I guess that's what I learned from these guys, that I continue to take with me to this day. When we write songs, I'm always writing around the beat. With the perfect example of this track “Let Me Down Easy.”
I knew that I wanted the song to feel like a Black Rebel Motorcycle Club song. That's what I wanted it to feel like, because I love that band. And I think that right now, save for the Black Keys, nobody is really doing that kind of music. So I love, love, love Black Rebel Motorcycle Club. I pulled from that when I spoke to the guys about it. I said, "This is the drum beat I'm looking for. It has to feel like you've just sold your soul and now you're running down the train tracks away from the devil, trying to get away."
And that's, I guess, what I've learned as a musician: That I can utilize that energy as a singer and pull it from that energy of the drummer. And that in turn allows me to sing around the rhythms and move in and out of patterns and kind of play both parts.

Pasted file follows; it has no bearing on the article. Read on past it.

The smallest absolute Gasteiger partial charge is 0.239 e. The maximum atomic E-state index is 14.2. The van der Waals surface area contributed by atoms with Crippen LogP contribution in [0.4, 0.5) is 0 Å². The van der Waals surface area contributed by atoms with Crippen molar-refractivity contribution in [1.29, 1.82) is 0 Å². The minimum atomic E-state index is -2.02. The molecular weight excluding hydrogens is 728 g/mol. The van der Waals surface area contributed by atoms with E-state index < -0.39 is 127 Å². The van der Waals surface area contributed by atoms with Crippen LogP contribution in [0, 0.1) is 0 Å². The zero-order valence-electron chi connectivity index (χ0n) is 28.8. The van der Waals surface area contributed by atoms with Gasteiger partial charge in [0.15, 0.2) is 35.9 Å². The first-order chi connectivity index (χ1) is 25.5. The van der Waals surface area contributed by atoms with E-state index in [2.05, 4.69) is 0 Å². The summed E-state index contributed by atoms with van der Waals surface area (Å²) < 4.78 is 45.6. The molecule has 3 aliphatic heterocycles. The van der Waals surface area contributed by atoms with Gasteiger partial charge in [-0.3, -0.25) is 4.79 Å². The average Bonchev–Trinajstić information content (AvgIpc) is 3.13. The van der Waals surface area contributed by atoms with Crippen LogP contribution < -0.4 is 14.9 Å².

Cris Cohen: And then, when you're communicating with your drummers, are you actually using terminology like paradiddles and things like that? Or how often is it you getting behind the kit and saying, "All right. This is kind of what I'm looking for?"
Kevin Martin: Generally, I'll sit down behind the kit and knock it out. I mean, even on this, Dave Krusen, when we were tracking this song, he's like, "Well, why don't you play the part?"
And I was like, "No, man. You're a far better drummer than I could ever hope to be.” And that's what I love about Dave. And that's why he's played with me for so long; it's that he's exactly who I'm looking for in a musician.